A new business, re-imagined festival and a proposal for outdoor seating were all weighed by the Oak Bluffs select board Tuesday as businesses begin to shuffle their strategies, adapting to the fall season.

The board approved a new business and entertainment license for Austin Grande, owner of Bombay Indian restaurant. Formerly located in the Martha’s Vineyard Airport business park, Mr. Grande will move the restaurant to the former location of Sea Smoke on Oakland avenue.

He said he intends to have the restaurant open in about a month, and noted it will operate 365 days a year from 11 a.m. to 11 p.m.

The select board was largely supportive of the business, but encouraged Mr. Grande to establish a strong working relationship with his neighbors. Not included in his application Tuesday, Mr. Grande said he may apply for outdoor seating next year.

“I’d love to pursue it in the spring along with an alcohol license,” he said.

Later in the meeting, the board denied an application for outdoor seating at The Alley bar on Kennebec avenue, after a month-long trial period with 10 outdoor seats brought criticism from neighbors. At a meeting earlier this month, the select board heard complaints from neighbors about the bar largely focusing on the noise that emanates from the tiny establishment.

On Tuesday Howard Miller, a lawyer for owner Kelley Morris, argued that the 10 seats on The Alley’s patio are no different than similar setups at places like Offshore Ale and restaurants on Oak Bluffs harbor.

“The summer community is very much an outdoor activity,” Mr. Miller said. “Particularly so in Oak Bluffs.”

Some members of the select board said the complaints from neighbors about the bar were too loud to ignore, and noted that Ms. Morris should have better coordinated with her neighbors during the trial period.

“Unfortunately, the location isn’t the best for this type of thing,” said board member Gail Barmakian.

Board member Ryan Ruley, the only negative vote in a motion to deny the request for outdoor seating at The Alley, noted that the police had no issues with the bar during the trial period.

“We didn’t have one noise complaint,” he said. “I’d say it’s probably one of the only establishments in town that didn’t have one all summer.”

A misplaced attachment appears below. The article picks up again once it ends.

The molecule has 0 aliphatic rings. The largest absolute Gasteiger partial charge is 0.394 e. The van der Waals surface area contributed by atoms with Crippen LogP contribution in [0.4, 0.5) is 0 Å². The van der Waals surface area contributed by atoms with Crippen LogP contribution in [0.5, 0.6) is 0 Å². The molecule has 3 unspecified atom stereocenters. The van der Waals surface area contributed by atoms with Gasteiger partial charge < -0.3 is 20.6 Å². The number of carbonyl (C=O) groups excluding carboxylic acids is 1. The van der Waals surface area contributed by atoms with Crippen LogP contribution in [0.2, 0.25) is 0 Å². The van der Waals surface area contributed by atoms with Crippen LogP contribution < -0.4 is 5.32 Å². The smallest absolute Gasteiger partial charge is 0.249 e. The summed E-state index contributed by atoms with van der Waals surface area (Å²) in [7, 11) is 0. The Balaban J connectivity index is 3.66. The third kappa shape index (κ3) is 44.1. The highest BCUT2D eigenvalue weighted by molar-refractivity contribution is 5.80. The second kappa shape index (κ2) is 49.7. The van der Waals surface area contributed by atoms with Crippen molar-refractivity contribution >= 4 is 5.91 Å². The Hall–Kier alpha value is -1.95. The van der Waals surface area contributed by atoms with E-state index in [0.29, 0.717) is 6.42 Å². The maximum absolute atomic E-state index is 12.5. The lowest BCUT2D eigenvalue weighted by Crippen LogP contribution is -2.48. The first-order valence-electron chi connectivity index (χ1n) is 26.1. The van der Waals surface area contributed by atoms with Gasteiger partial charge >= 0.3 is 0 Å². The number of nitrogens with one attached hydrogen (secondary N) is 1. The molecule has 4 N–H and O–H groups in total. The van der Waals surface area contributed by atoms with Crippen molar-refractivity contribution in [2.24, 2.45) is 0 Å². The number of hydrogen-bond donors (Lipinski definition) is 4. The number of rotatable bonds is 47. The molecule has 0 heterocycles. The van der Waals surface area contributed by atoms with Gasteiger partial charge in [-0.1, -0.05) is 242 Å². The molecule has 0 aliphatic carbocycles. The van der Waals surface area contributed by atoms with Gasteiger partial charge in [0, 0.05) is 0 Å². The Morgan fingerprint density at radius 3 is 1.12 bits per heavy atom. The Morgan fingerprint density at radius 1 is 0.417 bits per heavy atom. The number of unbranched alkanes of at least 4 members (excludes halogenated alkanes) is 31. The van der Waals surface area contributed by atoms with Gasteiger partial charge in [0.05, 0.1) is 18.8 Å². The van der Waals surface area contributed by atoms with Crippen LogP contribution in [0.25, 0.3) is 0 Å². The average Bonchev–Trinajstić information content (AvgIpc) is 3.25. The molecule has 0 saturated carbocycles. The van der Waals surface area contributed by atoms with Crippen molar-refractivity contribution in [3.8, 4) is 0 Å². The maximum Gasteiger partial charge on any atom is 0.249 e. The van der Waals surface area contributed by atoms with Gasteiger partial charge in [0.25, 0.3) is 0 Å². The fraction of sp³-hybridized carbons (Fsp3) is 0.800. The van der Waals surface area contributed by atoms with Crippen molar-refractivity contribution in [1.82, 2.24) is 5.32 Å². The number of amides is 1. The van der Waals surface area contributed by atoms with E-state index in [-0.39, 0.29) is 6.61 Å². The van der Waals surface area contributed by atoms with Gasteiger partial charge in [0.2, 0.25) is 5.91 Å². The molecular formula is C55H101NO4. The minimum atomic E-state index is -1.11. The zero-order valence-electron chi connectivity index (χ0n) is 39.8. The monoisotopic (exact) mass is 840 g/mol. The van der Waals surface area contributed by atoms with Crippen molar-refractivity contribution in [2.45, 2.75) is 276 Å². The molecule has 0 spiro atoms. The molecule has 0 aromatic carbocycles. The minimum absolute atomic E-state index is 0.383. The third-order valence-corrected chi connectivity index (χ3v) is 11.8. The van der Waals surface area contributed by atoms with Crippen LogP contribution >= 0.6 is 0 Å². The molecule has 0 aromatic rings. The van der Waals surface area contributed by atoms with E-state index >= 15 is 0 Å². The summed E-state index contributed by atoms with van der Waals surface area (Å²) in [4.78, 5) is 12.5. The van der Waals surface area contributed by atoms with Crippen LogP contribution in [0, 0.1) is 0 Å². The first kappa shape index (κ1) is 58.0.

Mr. Ruley encouraged Ms. Morris to reevaluate her outdoor seating plan and noise mitigation strategy, noting that outdoor seating at the bar may be possible with a revamped approach. Board member Brian Packish recused himself from the discussion.

Also Tuesday, CEO of Innovation Arts and Entertainment Adam Epstein proposed a plan for Oysterfest in Waban Alley Park from Sept. 29 to Oct. 1, 2023, intended to accommodate up to a thousand visitors in the park during ticketed time-slots.

“It’s got a short but successful history,” Mr. Epstein said of the event, created by Nevette Previd “[She] demonstrated a clear proof of concept which we … seek to expand upon.”

Mr. Epstein said the event in the past has been expensive to attend, and he wants to open it up to a broader audience by charging a small fee for entry with paid food and drink inside.

The select board largely supported the event, but opted to put off any approval until Mr. Epstein presents a new plan with input from police, fire, board of health and emergency services.

The board decided to put the event on the agenda for its next meeting, offering Mr. Epstein time to coordinate with town officials.

“I just think this is a real good thing for us to have in our town,” board member Brian Packish said.

Finally Tuesday, the board approved a road closure for Vineyard avenue from 4 to 8 p.m. on Halloween to allow for safe trick-or-treating.

“It’s a tradition in Oak Bluffs that we all know about,” said Mr. Ruley.